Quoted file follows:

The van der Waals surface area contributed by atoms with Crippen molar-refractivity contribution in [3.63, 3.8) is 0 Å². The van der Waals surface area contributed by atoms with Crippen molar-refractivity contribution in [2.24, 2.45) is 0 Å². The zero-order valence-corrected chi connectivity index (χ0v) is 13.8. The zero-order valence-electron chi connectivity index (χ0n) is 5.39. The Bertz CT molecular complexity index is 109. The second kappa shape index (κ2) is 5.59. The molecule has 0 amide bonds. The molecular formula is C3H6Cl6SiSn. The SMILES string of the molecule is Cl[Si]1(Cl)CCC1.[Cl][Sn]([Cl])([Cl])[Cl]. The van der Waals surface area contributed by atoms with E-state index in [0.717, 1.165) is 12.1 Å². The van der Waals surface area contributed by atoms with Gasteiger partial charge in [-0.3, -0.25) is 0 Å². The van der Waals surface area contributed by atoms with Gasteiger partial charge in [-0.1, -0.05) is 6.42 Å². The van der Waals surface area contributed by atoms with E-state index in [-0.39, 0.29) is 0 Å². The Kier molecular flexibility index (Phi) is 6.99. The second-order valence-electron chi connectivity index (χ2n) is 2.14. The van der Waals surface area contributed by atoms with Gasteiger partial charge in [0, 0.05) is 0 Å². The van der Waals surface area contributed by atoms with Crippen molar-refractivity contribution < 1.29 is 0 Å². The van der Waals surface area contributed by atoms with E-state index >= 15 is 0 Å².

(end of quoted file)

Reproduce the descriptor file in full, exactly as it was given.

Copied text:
The van der Waals surface area contributed by atoms with Crippen molar-refractivity contribution in [3.63, 3.8) is 0 Å². The van der Waals surface area contributed by atoms with Crippen molar-refractivity contribution in [2.24, 2.45) is 0 Å². The zero-order valence-corrected chi connectivity index (χ0v) is 13.8. The zero-order valence-electron chi connectivity index (χ0n) is 5.39. The Bertz CT molecular complexity index is 109. The second kappa shape index (κ2) is 5.59. The molecule has 0 amide bonds. The molecular formula is C3H6Cl6SiSn. The SMILES string of the molecule is Cl[Si]1(Cl)CCC1.[Cl][Sn]([Cl])([Cl])[Cl]. The van der Waals surface area contributed by atoms with E-state index in [0.717, 1.165) is 12.1 Å². The van der Waals surface area contributed by atoms with Gasteiger partial charge in [-0.3, -0.25) is 0 Å². The van der Waals surface area contributed by atoms with Gasteiger partial charge in [-0.1, -0.05) is 6.42 Å². The van der Waals surface area contributed by atoms with E-state index in [-0.39, 0.29) is 0 Å². The Kier molecular flexibility index (Phi) is 6.99. The second-order valence-electron chi connectivity index (χ2n) is 2.14. The van der Waals surface area contributed by atoms with Gasteiger partial charge in [0, 0.05) is 0 Å². The van der Waals surface area contributed by atoms with Crippen molar-refractivity contribution < 1.29 is 0 Å². The van der Waals surface area contributed by atoms with E-state index >= 15 is 0 Å².